Dating a blog

The simple blog we create is so cute, that we decide give it a few improvements.

First of all, what's a blog without a date for each post? Managing dates it's a common task, so JavaScript provides a class for doing that, Date.

There are a few alternative constructors for a Date object: we can call the no-argument one creates a date for the moment we call it; or we can pass it year, month, day, ... all of them as integer (but remember: January is the month number 0, and December is 11), or we can pass the date as a string, in american format (month/day/year).

Once we have a Date object we can convert it in a readable string using a few method, toDateString() is one of them, providing a representation that is often what we are looking for.

Let's rewrite our BlogEntry class having a Date among its properties. We want preserve the existing code, so we are ready for the case the constructor is passed without specifying a date. In this case, from the point of view of the JavaScript interpreter, we say that the type of the passed date is undefined. For better robustness of our code we check also if the passed date is null, in both case we translate that as a user request to use the current date:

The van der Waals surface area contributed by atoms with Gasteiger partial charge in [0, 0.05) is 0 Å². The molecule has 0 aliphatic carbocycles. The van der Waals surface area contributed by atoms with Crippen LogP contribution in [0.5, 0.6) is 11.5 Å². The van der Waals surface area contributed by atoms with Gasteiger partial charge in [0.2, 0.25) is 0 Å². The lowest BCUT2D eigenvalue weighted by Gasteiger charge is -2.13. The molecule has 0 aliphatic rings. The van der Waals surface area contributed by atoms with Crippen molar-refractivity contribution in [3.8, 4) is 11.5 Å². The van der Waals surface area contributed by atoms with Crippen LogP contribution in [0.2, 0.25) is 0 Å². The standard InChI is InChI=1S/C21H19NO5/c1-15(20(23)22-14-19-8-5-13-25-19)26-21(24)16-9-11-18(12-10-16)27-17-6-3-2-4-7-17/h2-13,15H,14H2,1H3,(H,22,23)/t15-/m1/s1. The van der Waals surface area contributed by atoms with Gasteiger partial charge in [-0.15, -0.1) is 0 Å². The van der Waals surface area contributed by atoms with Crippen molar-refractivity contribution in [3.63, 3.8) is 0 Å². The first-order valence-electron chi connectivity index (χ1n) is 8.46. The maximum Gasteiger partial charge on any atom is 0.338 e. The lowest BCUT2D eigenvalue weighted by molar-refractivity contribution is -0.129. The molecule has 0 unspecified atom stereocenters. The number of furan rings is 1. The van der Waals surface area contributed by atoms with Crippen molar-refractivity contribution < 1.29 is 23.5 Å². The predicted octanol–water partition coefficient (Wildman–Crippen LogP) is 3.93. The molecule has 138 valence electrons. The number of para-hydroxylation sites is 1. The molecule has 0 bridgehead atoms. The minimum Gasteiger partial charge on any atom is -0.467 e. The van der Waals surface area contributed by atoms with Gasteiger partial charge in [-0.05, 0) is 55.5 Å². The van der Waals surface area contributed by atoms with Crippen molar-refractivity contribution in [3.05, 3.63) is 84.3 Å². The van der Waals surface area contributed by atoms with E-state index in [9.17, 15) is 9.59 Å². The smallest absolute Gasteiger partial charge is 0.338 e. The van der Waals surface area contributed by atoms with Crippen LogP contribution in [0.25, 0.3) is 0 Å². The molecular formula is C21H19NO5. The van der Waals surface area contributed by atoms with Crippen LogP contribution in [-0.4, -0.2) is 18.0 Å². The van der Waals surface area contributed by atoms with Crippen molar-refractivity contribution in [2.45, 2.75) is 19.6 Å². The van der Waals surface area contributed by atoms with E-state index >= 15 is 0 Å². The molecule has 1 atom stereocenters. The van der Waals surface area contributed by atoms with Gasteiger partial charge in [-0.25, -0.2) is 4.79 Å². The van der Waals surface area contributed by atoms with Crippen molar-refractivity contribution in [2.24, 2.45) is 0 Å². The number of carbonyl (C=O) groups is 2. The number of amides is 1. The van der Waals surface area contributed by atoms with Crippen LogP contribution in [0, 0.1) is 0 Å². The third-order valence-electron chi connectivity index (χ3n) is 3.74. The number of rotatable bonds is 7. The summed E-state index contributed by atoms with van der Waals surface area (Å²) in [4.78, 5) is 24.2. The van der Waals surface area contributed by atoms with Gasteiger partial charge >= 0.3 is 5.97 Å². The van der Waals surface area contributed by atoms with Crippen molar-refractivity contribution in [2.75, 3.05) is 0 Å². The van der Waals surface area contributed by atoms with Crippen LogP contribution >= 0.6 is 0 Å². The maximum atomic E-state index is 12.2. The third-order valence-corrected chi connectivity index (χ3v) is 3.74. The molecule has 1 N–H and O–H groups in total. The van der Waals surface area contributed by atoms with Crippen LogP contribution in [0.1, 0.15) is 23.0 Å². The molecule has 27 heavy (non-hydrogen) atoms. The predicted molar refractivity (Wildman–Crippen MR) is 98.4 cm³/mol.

function BlogEntry(title, body, date) {
this.title = title;
this.body = body;
this.date = (typeof(date) == "undefined" || date == null) ? new Date() : date;

this.toString = function() {
return this.title + " (" + this.date.toDateString() + "): " + this.body;
}

this.toHTML = function() {
return "<b><i>(" + this.date.toDateString() + ")</i> " + this.title +
"</b><br />" + this.body;
}
}

Now we change our predefined blog entries:

var blog = [ new BlogEntry("Welcome", "Welcome to my new blog", new Date(2005, 11, 31)),
new BlogEntry("Last one", "Today's news"),
new BlogEntry("Again me!", "Many things to say", new Date("01/02/2006")),
new BlogEntry("Summertime", "I'm so <b>busy</b>!", new Date("07/15/2007")) ];

And we enjoy the view.

More information on the JavaScript Object Oriented features in chapter nine of Head First JavaScript. The code here is heavily based on an example you can find in this fun and useful book.

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